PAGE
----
– The second datapoint is what the market thinks Uniform earnings growth is going to be for the next two years. Here, we are showing how much the company needs to grow Uniform earnings in the next 2 years to justify the current stock price of the company. If you’ve been reading our daily and our reports for a while, you’ll be familiar with the term embedded expectations. This is the market’s embedded expectations for Uniform earnings growth.

– The final datapoint is the spread between how much the company’s Uniform earnings could grow if the Uniform Accounting adjusted earnings estimates are right, and what the market expects Uniform earnings growth to be.

The average company in the U.S. is forecast to have 5% annual Uniform Accounting earnings growth over the next 2 years. Renaissance’s holdings are forecast by analysts to outpace that, growing at a healthy 16% a year the next 2 years, on average.

Renaissance’s system is not just finding high quality companies; it is finding mispriced companies.

On average, the market is pricing these companies to shrink earnings by 13% a year, below market averages. These companies are intrinsically undervalued, as the market is mispricing their growth by 29% on average.

These are the kinds of companies that are likely to see their stocks rally when the market realizes how wrong it is. Without Uniform numbers, the GAAP numbers would leave everyone confused.

One example of a company in the Renaissance portfolio that has growth potential that the market is mispricing is Bristol-Myers Squibb (BMY). Bristol-Myers’s analyst forecasts have 22% annual Uniform earnings growth built in the next two years, but the market is pricing the company to have earnings shrink by 18% each year for the next two years.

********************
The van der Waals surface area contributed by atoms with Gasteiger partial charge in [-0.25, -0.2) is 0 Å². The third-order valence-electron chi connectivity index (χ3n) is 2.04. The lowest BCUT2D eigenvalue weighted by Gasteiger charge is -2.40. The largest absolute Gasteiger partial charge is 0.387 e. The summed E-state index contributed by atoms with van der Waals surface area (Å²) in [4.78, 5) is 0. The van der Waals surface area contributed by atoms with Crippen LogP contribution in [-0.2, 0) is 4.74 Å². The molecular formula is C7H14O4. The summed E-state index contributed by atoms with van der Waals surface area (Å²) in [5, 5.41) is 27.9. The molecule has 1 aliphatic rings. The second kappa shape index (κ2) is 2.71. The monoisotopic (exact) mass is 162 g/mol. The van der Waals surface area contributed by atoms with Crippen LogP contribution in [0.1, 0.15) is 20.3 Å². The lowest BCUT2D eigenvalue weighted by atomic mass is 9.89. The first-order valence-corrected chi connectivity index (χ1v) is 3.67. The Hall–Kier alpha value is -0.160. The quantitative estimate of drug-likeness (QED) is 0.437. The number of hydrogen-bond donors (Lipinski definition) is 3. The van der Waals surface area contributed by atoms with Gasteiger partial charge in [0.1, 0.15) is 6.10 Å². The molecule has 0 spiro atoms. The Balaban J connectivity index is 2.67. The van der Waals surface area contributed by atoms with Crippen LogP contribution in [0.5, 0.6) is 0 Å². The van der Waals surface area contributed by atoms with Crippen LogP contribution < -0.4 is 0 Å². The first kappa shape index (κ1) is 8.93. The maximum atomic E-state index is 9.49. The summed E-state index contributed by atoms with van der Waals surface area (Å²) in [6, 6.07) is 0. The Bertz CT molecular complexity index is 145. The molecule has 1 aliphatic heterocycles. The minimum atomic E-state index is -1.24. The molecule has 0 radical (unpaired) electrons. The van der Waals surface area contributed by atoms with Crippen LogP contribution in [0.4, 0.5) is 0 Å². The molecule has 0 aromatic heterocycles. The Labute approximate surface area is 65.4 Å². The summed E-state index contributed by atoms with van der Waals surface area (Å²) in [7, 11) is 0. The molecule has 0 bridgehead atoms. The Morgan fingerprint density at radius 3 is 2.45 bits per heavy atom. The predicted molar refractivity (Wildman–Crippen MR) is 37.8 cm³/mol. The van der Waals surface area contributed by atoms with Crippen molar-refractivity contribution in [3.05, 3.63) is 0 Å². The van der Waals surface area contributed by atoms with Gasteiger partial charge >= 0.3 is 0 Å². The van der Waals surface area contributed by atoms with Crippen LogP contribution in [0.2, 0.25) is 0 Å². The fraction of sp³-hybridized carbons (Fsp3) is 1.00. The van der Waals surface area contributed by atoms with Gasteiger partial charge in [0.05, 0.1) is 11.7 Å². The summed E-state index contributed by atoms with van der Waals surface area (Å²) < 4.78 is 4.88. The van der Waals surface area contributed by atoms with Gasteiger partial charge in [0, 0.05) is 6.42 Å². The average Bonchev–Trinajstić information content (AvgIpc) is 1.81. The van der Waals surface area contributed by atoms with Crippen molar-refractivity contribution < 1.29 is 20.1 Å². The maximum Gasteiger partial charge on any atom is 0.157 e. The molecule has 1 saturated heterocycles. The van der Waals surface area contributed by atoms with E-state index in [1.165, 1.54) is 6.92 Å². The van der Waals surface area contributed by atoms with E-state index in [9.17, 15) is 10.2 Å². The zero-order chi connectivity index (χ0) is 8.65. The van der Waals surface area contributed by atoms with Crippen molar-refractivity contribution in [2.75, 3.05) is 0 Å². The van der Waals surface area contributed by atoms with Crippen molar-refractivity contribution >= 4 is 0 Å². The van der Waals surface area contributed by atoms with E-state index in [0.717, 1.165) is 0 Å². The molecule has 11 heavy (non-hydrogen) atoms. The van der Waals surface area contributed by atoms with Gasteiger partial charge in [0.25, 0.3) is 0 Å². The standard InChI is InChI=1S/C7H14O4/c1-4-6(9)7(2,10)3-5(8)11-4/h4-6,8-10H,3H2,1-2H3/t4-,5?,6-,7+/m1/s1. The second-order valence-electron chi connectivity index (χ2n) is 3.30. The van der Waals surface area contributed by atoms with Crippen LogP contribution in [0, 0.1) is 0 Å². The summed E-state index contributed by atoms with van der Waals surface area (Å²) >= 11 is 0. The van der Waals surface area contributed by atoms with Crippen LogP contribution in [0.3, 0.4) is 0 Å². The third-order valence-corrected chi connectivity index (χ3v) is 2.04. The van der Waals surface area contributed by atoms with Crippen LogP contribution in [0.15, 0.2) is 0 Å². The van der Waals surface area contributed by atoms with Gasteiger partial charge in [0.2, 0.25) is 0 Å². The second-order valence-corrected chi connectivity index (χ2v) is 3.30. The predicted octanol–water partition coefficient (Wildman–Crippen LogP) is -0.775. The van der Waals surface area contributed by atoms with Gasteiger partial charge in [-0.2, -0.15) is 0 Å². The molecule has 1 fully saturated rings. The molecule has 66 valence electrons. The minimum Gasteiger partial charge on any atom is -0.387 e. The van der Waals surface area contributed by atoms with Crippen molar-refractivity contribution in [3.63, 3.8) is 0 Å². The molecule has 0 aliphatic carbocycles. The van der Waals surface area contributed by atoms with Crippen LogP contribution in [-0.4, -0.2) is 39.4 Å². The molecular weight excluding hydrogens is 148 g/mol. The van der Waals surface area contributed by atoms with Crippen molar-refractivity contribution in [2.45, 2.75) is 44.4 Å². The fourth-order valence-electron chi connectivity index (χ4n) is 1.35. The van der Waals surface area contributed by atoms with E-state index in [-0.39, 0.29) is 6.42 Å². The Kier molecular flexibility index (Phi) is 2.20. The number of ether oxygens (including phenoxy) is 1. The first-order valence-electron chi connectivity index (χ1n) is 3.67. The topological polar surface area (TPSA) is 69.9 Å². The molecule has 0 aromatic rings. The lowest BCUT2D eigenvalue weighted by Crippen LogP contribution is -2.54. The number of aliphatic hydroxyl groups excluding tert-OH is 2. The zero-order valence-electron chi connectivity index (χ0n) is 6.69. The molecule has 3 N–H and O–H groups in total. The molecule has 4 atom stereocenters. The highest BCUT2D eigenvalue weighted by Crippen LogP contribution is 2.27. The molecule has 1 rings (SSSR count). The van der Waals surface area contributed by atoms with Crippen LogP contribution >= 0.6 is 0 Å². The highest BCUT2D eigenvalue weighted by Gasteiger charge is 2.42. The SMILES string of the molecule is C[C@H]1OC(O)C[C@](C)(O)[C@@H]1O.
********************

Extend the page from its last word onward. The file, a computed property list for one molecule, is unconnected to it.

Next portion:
Another company with similar dislocations is Zoom (ZM). Market expectations are for 90% growth in earnings. However, the company is actually forecast for Uniform EPS to grow by a robust 204% a year. If it can deliver on this growth, there’s more upside, even after how far the company’s stock has rallied the past few years.

Yet another of the fund’s largest holdings, Baidu (BIDU), which is priced for a 14% decline in Uniform earnings, when they are forecast to grow earnings by 1% a year.

Unsurprisingly, considering the quantitative nature of the strategy, there are very few companies in the portfolio that look misplaced in this strategy. Only one name appears to have a significantly negative dislocation between what the market is pricing in and what is forecast.

But for the most part, Renaissance’s quantitative portfolio looks like a high quality, undervalued set of stocks with businesses displaying strong earning power. It wouldn’t be clear under GAAP, but unsurprisingly, Uniform Accounting and a system built to deliver alpha see the same signals.

SUMMARY and Baidu, Inc. Tearsheet

As the Uniform Accounting tearsheet for Baidu, Inc. (BIDU) highlights, Baidu’s Uniform P/E trades at 9.3x, which is below the corporate average valuation of 23.7x, but around its own historical valuation of 9.2x.

Low P/Es require low, and even negative, EPS growth to sustain them. In the case of Baidu, the company has recently shown a 37% Uniform EPS growth.

Wall Street analysts provide stock and valuation recommendations that in general provide very poor guidance or insight. However, Wall Street analysts’ near-term earnings forecasts tend to have relevant information.

We take Wall Street forecasts for GAAP earnings and convert them to Uniform earnings forecasts. When we do this, Baidu’s Wall Street analyst-driven forecasts are 10% EPS shrinkage in 2021 and 14% EPS growth in 2022.

Based on current stock market valuations, we can back into the required earnings growth rate that would justify Baidu’s stock price of $191.55 per share. These are often referred to as market embedded expectations.

The company can have Uniform earnings shrink by 17% each year over the next three years and still justify current price levels. What Wall Street analysts expect for Baidu’s earnings is above what the current stock market valuation requires in 2021 and 2022.

Furthermore, the company’s earning power is 6x the corporate average. Also, cash flows and cash on hand are 5x its total obligations—including debt maturities, capex maintenance, and dividends. Together, this signals a low credit and dividend risk.

To conclude, Baidu’s Uniform earnings growth is below its peer averages, while their valuations are traded well below its average peers.

Best regards,

Joel Litman & Rob Spivey

Chief Investment Strategist &
Director of Research
at Valens Research